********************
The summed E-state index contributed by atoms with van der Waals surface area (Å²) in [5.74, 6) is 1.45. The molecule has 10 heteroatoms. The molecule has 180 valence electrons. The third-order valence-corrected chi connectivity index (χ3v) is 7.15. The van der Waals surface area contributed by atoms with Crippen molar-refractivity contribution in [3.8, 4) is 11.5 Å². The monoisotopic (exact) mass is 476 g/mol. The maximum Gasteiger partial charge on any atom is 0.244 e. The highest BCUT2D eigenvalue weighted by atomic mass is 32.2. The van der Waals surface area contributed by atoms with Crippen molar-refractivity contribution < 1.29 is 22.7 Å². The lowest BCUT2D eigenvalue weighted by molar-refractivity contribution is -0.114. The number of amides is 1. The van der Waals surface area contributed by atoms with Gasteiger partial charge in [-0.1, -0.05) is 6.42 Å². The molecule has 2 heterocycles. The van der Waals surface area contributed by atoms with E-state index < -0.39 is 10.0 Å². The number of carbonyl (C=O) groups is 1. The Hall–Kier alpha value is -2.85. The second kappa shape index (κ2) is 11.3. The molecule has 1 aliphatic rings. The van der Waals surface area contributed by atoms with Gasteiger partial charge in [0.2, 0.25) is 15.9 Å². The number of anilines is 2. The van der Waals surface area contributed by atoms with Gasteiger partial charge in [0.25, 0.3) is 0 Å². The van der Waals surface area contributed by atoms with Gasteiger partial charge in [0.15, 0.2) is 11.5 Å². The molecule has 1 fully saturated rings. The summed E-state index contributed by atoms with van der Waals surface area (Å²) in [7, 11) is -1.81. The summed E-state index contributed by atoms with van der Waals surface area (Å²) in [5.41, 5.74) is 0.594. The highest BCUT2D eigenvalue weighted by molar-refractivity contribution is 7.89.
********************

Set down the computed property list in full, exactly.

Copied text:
The summed E-state index contributed by atoms with van der Waals surface area (Å²) in [5.74, 6) is 1.45. The molecule has 10 heteroatoms. The molecule has 180 valence electrons. The third-order valence-corrected chi connectivity index (χ3v) is 7.15. The van der Waals surface area contributed by atoms with Crippen molar-refractivity contribution in [3.8, 4) is 11.5 Å². The monoisotopic (exact) mass is 476 g/mol. The maximum Gasteiger partial charge on any atom is 0.244 e. The highest BCUT2D eigenvalue weighted by atomic mass is 32.2. The van der Waals surface area contributed by atoms with Crippen molar-refractivity contribution < 1.29 is 22.7 Å². The lowest BCUT2D eigenvalue weighted by molar-refractivity contribution is -0.114. The number of amides is 1. The van der Waals surface area contributed by atoms with Gasteiger partial charge in [-0.1, -0.05) is 6.42 Å². The molecule has 2 heterocycles. The van der Waals surface area contributed by atoms with E-state index < -0.39 is 10.0 Å². The number of carbonyl (C=O) groups is 1. The Hall–Kier alpha value is -2.85. The second kappa shape index (κ2) is 11.3. The molecule has 1 aliphatic rings. The van der Waals surface area contributed by atoms with Gasteiger partial charge in [0.2, 0.25) is 15.9 Å². The number of anilines is 2. The van der Waals surface area contributed by atoms with Gasteiger partial charge in [0.25, 0.3) is 0 Å². The van der Waals surface area contributed by atoms with Gasteiger partial charge in [0.15, 0.2) is 11.5 Å². The molecule has 1 fully saturated rings. The summed E-state index contributed by atoms with van der Waals surface area (Å²) in [7, 11) is -1.81. The summed E-state index contributed by atoms with van der Waals surface area (Å²) in [5.41, 5.74) is 0.594. The highest BCUT2D eigenvalue weighted by molar-refractivity contribution is 7.89.